Palestinians in Lebanon say coronavirus help is too little, too late

Bourj el-Barajneh refugee camp, one of the camps housing Palestinian refugees in Lebanon Bourj el-Barajneh refugee camp, one of the camps housing Palestinian refugees in Lebanon Al Jazeera English

27 May 2020

Of the 470,000 Palestinians in Lebanon registered with UNRWA, many already lived in poverty before the countrywide restrictions made matters worse

The United Nations Relief and Works agency for Palestine refugees (UNRWA) provides services to Palestinian refugees based in twelve camps across the country, pending a solution to the Israeli-Palestinian conflict. Conditions in the camps are dire, with most sites characterized by overcrowding, inadequate housing, high unemployment and poor access to healthcare.

But the UNRWA has recently been under fire for doing too little too late in terms of unblocking resources for food and monetary aid to help Palestinian refugees in Lebanon get through an economic crisis and COVID-19 lockdown. It took months into the lockdown for the agency to finally announce a cash aid operation and the opening of a medical isolation centre for COVID-19 testing and treatment for Palestinian patients.

The initial delay was reportedly due to a lack of funding and to the closure of financial institutions during lockdown, but the aid distribution is still presenting huge challenges. Refugees have been unable to collect their cash handouts of 112,000 Lebanese lira (around $35), with many of them leaving self-isolation to stand in long queues outside money transfer offices for several hours every day, only to return home empty-handed.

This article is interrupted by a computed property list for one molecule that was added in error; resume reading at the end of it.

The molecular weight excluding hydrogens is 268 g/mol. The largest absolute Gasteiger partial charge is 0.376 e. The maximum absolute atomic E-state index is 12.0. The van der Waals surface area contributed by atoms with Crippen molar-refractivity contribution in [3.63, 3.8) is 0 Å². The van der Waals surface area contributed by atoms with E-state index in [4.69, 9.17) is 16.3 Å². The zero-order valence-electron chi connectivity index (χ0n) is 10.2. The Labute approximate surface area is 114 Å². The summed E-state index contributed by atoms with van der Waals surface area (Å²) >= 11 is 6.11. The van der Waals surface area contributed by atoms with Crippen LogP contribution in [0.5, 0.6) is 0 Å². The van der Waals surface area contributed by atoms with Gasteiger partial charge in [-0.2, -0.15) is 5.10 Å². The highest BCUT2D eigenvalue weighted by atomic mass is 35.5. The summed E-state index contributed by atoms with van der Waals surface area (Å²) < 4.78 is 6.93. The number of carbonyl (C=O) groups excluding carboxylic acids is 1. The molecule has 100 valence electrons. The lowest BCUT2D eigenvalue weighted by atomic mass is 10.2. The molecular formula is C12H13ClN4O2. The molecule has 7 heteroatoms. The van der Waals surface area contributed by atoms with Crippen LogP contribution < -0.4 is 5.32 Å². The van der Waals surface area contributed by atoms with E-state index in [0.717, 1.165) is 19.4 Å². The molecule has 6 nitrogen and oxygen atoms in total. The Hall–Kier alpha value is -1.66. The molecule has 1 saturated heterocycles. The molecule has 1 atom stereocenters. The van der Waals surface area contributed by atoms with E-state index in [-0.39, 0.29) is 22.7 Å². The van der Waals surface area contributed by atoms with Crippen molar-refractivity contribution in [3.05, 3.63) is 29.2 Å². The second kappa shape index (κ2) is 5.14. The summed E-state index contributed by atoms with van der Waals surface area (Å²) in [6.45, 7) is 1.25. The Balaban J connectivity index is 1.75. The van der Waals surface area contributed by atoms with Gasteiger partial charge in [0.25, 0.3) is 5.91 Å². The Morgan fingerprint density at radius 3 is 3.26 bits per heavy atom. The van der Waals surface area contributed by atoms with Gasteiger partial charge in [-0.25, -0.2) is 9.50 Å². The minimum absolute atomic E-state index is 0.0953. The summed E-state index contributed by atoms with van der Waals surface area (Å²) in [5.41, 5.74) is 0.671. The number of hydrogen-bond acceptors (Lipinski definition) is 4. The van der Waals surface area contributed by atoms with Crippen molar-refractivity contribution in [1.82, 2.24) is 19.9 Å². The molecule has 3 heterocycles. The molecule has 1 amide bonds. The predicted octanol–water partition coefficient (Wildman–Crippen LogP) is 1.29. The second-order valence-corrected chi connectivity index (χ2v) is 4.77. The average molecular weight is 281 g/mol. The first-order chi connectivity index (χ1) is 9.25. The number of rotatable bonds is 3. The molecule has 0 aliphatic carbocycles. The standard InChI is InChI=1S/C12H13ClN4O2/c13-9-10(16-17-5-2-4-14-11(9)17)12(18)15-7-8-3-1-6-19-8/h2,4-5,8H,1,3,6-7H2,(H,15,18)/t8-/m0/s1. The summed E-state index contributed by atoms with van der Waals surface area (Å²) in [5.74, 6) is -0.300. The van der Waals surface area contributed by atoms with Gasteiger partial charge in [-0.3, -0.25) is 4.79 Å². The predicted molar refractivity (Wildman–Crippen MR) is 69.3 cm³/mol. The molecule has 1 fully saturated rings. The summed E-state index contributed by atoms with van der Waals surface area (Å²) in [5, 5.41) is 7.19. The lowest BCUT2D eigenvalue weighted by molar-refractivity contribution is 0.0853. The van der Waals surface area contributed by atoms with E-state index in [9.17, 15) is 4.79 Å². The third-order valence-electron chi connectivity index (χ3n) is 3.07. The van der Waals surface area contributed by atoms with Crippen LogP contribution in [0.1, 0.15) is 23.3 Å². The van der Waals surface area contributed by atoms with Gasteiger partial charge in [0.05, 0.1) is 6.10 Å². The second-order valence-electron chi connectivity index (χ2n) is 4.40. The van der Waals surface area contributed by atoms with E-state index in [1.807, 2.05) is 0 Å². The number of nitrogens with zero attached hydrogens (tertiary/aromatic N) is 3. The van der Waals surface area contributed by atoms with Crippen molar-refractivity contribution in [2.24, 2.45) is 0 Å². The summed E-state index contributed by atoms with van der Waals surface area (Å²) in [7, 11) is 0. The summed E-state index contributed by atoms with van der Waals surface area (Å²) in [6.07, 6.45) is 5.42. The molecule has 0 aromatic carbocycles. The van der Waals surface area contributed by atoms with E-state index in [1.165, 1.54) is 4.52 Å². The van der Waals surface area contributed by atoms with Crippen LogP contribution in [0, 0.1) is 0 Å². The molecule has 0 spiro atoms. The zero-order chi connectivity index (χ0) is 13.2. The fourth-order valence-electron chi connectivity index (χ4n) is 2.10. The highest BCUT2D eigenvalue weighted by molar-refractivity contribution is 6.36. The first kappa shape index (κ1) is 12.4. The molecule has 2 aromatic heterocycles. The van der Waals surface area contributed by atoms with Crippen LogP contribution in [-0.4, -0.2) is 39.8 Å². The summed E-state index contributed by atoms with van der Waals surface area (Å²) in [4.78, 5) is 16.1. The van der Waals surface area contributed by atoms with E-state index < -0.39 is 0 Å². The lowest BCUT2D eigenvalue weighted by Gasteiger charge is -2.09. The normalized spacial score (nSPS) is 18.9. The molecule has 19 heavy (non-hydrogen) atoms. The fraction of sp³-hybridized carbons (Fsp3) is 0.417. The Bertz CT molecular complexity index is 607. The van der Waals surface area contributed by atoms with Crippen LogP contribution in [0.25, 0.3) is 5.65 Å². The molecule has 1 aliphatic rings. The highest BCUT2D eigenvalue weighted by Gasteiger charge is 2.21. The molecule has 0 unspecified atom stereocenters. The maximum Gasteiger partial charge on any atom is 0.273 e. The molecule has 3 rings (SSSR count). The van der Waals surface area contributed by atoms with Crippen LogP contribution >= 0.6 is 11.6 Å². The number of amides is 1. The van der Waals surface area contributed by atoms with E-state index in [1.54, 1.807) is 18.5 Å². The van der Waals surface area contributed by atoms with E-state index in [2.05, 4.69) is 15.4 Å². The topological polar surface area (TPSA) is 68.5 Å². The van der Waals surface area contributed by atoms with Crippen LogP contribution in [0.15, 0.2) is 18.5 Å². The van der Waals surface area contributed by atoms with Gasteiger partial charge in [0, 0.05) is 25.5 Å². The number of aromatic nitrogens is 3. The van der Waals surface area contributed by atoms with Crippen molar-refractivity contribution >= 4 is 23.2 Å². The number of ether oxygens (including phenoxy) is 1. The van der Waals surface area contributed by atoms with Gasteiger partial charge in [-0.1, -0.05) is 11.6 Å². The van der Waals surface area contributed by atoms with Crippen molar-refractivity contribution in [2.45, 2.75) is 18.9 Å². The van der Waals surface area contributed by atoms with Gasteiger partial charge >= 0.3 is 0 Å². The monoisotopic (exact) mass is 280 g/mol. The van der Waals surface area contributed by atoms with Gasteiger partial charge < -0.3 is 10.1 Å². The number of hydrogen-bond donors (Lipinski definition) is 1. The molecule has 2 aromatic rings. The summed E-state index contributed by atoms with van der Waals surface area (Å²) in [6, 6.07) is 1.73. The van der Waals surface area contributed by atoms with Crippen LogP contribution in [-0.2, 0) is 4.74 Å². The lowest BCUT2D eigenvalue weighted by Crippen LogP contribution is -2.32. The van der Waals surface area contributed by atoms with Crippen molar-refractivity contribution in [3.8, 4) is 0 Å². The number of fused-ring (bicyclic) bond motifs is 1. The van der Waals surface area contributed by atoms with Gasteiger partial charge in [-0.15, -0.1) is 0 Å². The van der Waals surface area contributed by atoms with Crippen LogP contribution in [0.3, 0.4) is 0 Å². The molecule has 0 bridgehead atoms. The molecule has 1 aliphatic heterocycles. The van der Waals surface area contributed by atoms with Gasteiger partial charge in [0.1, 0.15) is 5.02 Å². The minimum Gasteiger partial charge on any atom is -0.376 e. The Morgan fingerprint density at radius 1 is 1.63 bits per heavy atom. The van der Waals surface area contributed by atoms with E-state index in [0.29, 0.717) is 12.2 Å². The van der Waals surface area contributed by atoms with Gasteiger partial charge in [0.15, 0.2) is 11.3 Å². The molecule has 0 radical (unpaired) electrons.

The UNRWA has acknowledged its failings and expressed “deep regret” for the delays. Aside from local civil society groups, which worked extremely hard to distribute food boxes and medical supplies, the agency is the only entity responsible for Palestinian refugees and has renewed its ongoing commitment to keep supporting Palestinians as much as possible within the limits of its resources. But as long as the Israeli-Palestinian conflict prolongs, the number of refugees to support will grow, along with the necessity for more funding.


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Author: Giulia Ferrara

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